It’s possible that the most damaging tropical system to strike the United States in 2019 won’t have a name.
Although Hurricane Dorian brought widespread devastation to the Bahamas, it did relatively modest damage to the southeastern United States. According to some insurer’s estimates, Dorian caused between $500 million and $1.5 billion in insured losses due to property damage and business-interruption claims.
This week an unnamed low pressure system—it only has a 30 percent chance to develop into a tropical depression or storm before moving inland into the upper Texas coast, the National Hurricane Center says—will bring a surge of tropical moisture into the state of Texas. Although it is not possible to say where the heaviest rainfall will occur, the Houston metro area falls into the highest risk category.
Forecast models have been all over the place, but it’s possible that widespread areas will see five to 10 inches of rain, with isolated totals of 15 inches or more as the system moves slowly north. This is manageable for most of Houston over two or three days, but the problem with extremely moist tropical air such as this is its capability to generate intense hourly rainfall rates.
One measure of atmospheric moisture is known as “precipitable water,” and this system will likely bring values of 2.4 to 2.6 inches into the Texas coast. This means that, in a column of air from the planet’s surface to outer space, if one were to squeeze out all of the moisture, it would measure more than 2 inches high. Such levels are nearly 200 percent of normal levels for September in Texas.
This high amount of atmospheric moisture will lead to high hourly rainfall rates. Typically, the roadways of Houston are designed to flood during heavy rainfall, carrying water away from yards, into bayous, and out toward the Gulf of Mexico. However, their capacity is about 1 to 2 inches of rain per hour. During tropical events such as this, rainfall rates of three, four, or even five inches per hour are possible.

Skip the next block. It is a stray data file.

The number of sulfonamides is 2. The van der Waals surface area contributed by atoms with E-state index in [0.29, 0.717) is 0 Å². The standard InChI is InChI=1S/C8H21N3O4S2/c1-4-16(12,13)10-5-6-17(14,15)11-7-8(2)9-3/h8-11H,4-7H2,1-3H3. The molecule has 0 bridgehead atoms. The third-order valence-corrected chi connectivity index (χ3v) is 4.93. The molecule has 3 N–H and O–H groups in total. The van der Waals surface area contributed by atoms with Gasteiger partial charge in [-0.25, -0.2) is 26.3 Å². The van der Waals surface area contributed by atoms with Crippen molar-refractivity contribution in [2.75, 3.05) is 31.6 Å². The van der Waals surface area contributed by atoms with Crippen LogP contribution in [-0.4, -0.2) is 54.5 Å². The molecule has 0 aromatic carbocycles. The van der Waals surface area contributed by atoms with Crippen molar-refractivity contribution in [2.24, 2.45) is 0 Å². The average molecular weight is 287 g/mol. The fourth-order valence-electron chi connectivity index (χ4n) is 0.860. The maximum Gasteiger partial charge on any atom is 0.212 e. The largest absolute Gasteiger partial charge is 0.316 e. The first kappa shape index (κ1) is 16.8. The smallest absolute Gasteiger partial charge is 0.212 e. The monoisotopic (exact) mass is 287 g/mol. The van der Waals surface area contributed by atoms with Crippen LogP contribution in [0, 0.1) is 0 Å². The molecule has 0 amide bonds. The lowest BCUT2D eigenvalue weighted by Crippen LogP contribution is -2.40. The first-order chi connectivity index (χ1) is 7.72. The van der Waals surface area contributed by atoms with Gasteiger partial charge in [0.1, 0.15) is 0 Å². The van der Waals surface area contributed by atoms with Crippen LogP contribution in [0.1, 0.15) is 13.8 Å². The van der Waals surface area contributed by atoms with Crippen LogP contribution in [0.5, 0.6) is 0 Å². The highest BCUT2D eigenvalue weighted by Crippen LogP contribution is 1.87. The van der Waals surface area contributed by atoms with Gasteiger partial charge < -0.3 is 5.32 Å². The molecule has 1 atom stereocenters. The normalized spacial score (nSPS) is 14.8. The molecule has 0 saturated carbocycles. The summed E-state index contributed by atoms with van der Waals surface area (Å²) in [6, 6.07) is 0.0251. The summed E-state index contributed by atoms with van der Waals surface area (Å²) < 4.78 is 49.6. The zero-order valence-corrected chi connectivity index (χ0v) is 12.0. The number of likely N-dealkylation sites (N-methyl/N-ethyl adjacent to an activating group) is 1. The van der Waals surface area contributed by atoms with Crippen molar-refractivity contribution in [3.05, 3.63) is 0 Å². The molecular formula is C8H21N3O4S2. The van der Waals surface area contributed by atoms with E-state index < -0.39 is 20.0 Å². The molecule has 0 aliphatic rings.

This flooding threat comes only a little more than two years after Hurricane Harvey ravaged the upper Texas coast, including Houston, with widespread areas receiving 40 inches or more of rainfall. This tropical system will not approach Harvey in terms of scope or rainfall intensity, but it nonetheless has a flood-weary region on edge.
In 2001, a tropical storm barely worthy of the name (Allison)—so weak were its winds—pushed into the Texas coast and dropped 15 to 25 inches over much of the Houston area. It caused $5 billion in damages, and it remains the costliest tropical storm on record for the United States. Since then, considerable development has occurred in the region. Some has been responsible, and other subdivisions have been thrown up in or near floodplains, so the region is more vulnerable than ever to intense rainfall events.